What’s the one beer style that you can’t stand or just can’t get into?

Gose.  It’s like a sweaty armpit.  If you add some sweet fruitiness to it, it’s a lot more tolerable.  But a true Gose all by itself…ah, no way.

What’s it like living in Michigan where craft beer is such a dominant force?

It’s crazy popular here in Michigan.  With close to 200 breweries, you can quickly pick up some bad habits with all this beer readily available.  You can become a little beer snobbish when you go to a local establishment and their beer selection isn’t up to par.  I’m still hoping the Michigan beer industry blows up laterally rather than vertically.  Just like with the auto industry, Michigan needs to grow its supporting or ancillary beer companies. Hop and barley production have grown, but not nearly as fast as the craft beer industry as a whole.  On a climate perspective, Michigan should be able to go toe to toe with the Pacific Northwest in terms of hop production.  But it’s not even close.

Do you have a particular brewery that you’d like to visit someday?  Whether in the U.S. or abroad.

I don’t think I have a desire to visit any breweries specifically, but I do have a desire to explore an old world brewery overseas.  Seeing the history and nostalgia of a brewery lifestyle from a different culture’s perspective really excites me.  

You mentioned that you homebrew.  When did you start and what are you brewing at the moment.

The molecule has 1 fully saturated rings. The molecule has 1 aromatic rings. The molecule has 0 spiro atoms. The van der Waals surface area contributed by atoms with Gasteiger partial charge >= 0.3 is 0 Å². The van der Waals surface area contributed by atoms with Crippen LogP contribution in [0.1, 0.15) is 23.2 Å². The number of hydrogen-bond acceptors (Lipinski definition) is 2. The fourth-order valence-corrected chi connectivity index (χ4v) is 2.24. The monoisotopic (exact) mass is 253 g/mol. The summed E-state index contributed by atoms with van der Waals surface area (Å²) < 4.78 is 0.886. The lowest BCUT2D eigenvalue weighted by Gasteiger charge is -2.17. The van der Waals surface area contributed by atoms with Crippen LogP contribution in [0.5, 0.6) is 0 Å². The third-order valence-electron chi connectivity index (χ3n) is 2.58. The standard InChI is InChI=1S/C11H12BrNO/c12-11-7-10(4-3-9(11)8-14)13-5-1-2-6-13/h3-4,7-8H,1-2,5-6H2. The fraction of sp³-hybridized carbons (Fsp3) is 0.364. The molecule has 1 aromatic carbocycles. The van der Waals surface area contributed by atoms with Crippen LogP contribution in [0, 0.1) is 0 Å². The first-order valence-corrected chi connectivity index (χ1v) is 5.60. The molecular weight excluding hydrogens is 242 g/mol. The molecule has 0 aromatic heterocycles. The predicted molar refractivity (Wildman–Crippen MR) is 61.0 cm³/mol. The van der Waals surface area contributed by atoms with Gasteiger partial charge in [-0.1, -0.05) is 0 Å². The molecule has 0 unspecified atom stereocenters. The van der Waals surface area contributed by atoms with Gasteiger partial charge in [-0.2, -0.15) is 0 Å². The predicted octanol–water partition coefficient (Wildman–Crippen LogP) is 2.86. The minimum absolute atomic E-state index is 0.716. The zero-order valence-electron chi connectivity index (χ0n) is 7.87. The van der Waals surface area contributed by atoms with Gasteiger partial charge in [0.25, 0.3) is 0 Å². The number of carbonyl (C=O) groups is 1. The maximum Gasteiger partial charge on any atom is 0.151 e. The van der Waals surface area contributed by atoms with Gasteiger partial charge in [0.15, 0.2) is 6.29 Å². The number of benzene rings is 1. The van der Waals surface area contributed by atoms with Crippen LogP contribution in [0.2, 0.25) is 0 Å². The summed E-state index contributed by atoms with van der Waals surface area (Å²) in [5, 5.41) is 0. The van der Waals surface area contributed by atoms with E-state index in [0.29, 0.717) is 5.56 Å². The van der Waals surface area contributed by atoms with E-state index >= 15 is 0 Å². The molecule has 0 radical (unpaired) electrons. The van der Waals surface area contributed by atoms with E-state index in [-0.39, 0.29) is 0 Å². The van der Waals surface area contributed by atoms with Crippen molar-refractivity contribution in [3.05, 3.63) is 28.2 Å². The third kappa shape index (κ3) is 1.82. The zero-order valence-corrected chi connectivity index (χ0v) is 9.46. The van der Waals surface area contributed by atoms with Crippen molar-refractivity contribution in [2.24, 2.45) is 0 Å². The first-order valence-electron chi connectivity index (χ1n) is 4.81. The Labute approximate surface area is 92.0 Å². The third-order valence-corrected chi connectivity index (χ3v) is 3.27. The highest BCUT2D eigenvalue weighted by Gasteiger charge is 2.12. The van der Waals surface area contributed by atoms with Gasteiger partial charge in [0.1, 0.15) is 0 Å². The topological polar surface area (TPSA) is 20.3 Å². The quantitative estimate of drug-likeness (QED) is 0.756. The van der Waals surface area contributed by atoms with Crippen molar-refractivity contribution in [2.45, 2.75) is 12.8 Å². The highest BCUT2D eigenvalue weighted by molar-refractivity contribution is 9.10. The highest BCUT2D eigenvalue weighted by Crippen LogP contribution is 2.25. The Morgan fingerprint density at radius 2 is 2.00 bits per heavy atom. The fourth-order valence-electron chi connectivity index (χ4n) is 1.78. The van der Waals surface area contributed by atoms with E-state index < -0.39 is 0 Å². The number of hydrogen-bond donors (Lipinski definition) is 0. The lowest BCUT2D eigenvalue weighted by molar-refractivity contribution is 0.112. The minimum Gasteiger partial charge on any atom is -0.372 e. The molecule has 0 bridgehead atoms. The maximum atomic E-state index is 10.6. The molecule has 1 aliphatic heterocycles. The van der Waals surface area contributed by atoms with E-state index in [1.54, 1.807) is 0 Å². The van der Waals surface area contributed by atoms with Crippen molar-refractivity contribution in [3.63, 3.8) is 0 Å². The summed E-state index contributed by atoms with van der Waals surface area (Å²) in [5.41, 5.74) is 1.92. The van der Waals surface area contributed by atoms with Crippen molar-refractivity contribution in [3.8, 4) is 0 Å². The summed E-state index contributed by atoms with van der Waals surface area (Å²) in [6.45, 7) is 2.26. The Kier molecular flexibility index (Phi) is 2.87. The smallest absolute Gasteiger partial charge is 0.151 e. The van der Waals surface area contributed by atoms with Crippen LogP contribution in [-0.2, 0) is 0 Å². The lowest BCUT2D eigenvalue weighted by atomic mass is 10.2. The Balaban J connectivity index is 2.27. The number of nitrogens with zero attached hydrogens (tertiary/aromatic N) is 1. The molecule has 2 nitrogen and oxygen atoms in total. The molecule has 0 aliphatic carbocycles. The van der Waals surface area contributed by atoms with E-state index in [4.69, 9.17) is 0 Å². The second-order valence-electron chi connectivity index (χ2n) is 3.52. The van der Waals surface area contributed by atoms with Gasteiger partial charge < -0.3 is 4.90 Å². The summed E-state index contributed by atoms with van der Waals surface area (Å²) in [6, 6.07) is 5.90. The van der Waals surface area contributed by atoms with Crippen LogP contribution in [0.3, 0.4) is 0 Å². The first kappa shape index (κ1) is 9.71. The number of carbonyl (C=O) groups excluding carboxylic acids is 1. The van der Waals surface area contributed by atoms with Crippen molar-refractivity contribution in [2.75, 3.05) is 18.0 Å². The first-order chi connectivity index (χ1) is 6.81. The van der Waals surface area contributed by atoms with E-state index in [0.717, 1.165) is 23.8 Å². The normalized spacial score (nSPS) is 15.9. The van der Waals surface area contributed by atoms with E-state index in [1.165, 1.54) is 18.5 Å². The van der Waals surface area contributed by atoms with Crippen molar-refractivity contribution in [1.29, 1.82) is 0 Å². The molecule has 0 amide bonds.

I started homebrewing in 1996, but I am a lazy homebrewer.  I brew once or twice a year, mostly because I don’t drink my homebrews fast enough (I keg.)  The last beer I brewed was a DIPA where I tried to mimic that marriage of hops and sweet malts that I mentioned earlier.  It turned out well, but I was low on my ABV.

What does Mr. Liquid Bread have in store for the future?

Hopefully more beer reviews.  This summer I started mixing it up with some 120 second beer reviews.  This allows me to get more reviews out without spending hours in from of the video editor.

I am also planning on starting a podcast.  I’ll probably release an episode every other week.  The podcast will be a recap and discussion of beer news, beer releases and events.  Stay tuned for the inaugural episode to air sometime during the first quarter of 2016.

How can we get in touch with Mr. Liquid Bread?  

The easiest way to get in touch with me is via email.  You can reach me at beer@MrLiquidBread.com or stop by my site.  However, if you prefer social media, then hit me up at:

Twitter:  @MrLiquidBread;

Untappd:  MrLiquidBread;  

Google+:  Chris “Mr. Liquid Bread” Phillips

Facebook Page:  https://www.facebook.com/MrLiquidBread/

There you have it folks.  A quick glimpse inside the mind of the one and only Mr. Liquid Bread.  I hope you all enjoyed it.  I know I did.  I want to thank Chris for taking the time to chat with me.  It’s always nice to get another craft beer enthusiasts interpretation of beer and the industry.

So, the next time you are bellied up to some obscure bar in Michigan or perhaps you are drunkingly wandering around one of their many beer festivals and you see a guy still going strong and shouting about Notre Dame football as closing time approaches… don’t be surprised if it’s Mr. Liquid Bread.  If so, stop him, say “Hello” and buy the guy a beer.  You’ll never forget it and you’ll be better off for doing so and having met the man.

Thanks for checking in on the blog everyone.  Until next time.

Cheers.

 

 
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Posted by on December 11, 2015 in Interview

 

Hefeweizen/Weissbier: An Often Overlooked Style